It’s that time of year again. The leaves are starting to fall, the air is getting colder and everyone is complaining about how stores are already advertising their Christmas merchandise. Those of us that consider ourselves brave seek out thrills and scares in the spirit of Halloween. Amusement parks, such as Darien Lake, offer thrills all summer long in the form of roller coasters. But when a theme park tries to be spooky, just how well does it pull it off?

Darien Lake’s Outbreak event comes with the story that a chemical spill back in the 1960s caused the dead to rise from their graves. The story goes that these brain-munchers have been kept in check… until now. In the spirit of this event, Darien Lake has decorated three of its rides and put together a haunted house in its Galaxy Theater.

The three rides that have been transformed for the season are the Tin Lizzies,the antique cars; the Twister,a ride that swings and tips riders, sometimes holding them upside-down; and the bumper cars. The “Twister Possessed” was not given much attention, receiving little more than a few colored spotlights and some “scary” sound effects. The “Grim Lizzies” were done a bit better, allowing riders to tour a graveyard filled with the undead and toxic chemical spills. This is fine for the younger riders for which the ride is designed, but rather dull in the eyes of your typical college student. The “Road Rage Cage” was the most well-done out of the three decorated rides. Bumper cars are fun no matter your age, but when the lights are turned off and the room is filled with fog, it becomes an experience to remember.

The real attraction of the event, however, was the haunted house: a tour of the zombie-infested Department of Epidemic Analysis and Defense, or DEAD, facility. The line, while long, was not a total bore. One zombified woman slowly walked up and down the line, giving a shock to anyone who happened to look up from their phone at the wrong moment. Additionally, an odd man by the name of “Garf” could be seen rummaging through a couple of wrecked DEAD vehicles outside of the boundaries of the line, eventually slinging the re-deceased corpse of a zombie over his shoulder. At one point, I heard him talking to a few girls behind me about how he had killed the zombie he was carrying. I have to give him points for mastering the art of the creepy laugh.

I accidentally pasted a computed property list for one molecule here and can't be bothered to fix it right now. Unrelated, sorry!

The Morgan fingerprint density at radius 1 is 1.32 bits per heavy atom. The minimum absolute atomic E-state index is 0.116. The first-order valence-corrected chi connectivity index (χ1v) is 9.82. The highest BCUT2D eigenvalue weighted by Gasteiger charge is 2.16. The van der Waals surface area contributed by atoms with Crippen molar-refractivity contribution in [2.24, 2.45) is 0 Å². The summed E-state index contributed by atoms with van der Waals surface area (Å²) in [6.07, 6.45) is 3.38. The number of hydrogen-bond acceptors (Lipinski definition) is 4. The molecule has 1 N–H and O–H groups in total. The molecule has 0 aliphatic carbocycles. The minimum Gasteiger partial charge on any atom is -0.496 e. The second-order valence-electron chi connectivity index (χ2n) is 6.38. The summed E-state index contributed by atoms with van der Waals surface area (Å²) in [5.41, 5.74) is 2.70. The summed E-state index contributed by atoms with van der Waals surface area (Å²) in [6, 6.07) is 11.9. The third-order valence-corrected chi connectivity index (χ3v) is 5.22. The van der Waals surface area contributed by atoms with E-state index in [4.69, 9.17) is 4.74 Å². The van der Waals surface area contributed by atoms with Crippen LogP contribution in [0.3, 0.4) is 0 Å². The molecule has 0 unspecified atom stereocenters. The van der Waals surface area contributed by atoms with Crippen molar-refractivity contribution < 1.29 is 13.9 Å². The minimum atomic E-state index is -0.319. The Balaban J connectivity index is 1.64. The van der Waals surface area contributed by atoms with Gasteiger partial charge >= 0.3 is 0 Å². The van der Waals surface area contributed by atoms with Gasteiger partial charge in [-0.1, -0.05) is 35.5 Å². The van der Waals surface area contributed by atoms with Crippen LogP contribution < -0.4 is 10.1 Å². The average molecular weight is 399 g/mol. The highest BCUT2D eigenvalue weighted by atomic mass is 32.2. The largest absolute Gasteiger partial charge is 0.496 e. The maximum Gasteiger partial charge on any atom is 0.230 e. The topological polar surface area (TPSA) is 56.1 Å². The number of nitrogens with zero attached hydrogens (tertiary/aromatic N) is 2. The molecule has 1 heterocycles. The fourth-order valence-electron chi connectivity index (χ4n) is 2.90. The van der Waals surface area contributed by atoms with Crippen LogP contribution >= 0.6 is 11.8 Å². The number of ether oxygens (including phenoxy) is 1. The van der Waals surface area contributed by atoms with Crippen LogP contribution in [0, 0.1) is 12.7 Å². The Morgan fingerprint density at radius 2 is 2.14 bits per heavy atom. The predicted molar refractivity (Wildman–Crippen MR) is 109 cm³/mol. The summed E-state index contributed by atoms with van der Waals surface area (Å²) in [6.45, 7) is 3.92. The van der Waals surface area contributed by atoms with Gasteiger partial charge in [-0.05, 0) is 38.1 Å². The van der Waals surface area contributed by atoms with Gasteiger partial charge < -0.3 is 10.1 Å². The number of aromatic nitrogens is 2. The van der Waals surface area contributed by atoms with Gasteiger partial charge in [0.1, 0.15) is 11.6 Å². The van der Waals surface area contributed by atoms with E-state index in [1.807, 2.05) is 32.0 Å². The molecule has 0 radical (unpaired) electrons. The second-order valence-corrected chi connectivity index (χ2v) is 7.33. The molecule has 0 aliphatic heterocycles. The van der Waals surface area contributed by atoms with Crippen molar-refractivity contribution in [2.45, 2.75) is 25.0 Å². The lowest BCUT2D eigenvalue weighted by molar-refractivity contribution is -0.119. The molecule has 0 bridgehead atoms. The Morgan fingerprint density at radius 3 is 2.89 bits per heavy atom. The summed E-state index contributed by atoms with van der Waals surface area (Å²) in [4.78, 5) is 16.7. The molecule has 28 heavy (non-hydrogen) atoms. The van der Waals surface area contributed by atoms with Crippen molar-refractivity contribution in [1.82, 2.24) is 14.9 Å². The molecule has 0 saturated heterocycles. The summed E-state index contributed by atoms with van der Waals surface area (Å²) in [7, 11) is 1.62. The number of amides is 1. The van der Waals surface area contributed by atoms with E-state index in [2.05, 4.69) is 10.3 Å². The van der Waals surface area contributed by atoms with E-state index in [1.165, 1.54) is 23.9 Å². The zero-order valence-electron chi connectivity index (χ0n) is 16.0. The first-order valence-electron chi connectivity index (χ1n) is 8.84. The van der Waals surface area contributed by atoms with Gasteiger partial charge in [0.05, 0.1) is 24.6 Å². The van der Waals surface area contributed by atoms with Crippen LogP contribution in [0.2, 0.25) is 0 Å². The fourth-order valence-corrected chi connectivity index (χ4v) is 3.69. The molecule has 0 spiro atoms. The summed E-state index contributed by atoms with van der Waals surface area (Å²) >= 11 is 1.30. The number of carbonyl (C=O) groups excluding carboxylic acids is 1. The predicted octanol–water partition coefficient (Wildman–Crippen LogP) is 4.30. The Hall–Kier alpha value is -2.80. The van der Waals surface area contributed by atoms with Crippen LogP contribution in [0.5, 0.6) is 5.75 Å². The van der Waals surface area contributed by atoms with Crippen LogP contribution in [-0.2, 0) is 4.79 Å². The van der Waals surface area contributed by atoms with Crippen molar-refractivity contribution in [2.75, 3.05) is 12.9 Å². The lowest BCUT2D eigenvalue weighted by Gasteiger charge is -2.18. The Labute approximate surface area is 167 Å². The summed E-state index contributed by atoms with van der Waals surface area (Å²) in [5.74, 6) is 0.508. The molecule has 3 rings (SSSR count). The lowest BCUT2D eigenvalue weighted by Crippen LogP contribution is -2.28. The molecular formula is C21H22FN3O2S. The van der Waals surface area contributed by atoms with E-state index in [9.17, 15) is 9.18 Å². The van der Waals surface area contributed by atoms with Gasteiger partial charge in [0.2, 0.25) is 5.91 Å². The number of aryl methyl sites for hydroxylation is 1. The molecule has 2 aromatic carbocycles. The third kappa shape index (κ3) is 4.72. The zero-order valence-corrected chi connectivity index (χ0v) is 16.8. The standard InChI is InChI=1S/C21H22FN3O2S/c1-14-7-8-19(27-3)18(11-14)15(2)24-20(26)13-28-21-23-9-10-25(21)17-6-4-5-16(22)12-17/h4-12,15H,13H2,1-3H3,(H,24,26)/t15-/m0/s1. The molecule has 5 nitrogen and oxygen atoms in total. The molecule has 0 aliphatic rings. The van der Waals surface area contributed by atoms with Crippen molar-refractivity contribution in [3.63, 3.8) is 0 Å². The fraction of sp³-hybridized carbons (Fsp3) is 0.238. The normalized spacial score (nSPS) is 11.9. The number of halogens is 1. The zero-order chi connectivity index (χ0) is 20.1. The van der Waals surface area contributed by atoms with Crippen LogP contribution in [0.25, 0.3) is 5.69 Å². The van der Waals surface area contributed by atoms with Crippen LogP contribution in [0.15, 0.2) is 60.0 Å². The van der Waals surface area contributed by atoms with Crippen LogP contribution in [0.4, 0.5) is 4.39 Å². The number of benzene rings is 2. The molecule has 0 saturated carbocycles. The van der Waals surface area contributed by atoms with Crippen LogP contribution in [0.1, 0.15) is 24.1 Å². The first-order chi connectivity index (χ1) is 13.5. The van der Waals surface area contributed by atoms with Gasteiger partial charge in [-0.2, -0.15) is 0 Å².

The facility itself offered a bit more entertainment. Once inside the actual haunted house, we were greeted with a long, dark, foggy hallway. Our group could barely see each other in the blackness. It did a good job creating paranoia, but Darien Lake missed out on the opportunity to have something leap at us out of the darkness. We had been instructed to turn left at the end of the hallway, but the left side appeared to be blocked off by a wall – except it wasn’t a wall at all, but two large airbags pressed against each other. Forming a line, we pushed through the claustrophobic passageway. It was the favorite part of the house for several people in our group. The rest of the house was mostly what one would expect of a top-secret government facility that had been overrun by the undead. There were zombies locked up in jail cells and strapped into strange machines for testing, a cafeteria serving some very odd entrees and a bathroom that had probably seen much better days, to name a few features. One unexpected addition was a bedroom belonging to the daughter of one of the higher-ups who had run the outpost. Inside was a variety of creepy Victorian-style dolls, which left me quietly begging for them to remain inanimate. Without spoiling too much, while I was focused on the dolls, something else managed to catch me off-guard.

Overall, the haunted house was more humorous than scary. I really only felt scared once throughout the entire house, while I laughed several times at things like the mild jump-scares and “graffiti”-covered bathroom. The haunted house was clearly designed with the park’s younger patrons in mind, so as to be entertaining for everyone without scaring the smaller children too much. While better scares can probably be found elsewhere, Darien Lake offers all of its haunted attractions for free with admission. However, if you’re interested in seeing the dead walk, you’d better act fast. The event is only on Fridays and Saturdays, and Darien Lake closes its doors for the year on October 11th.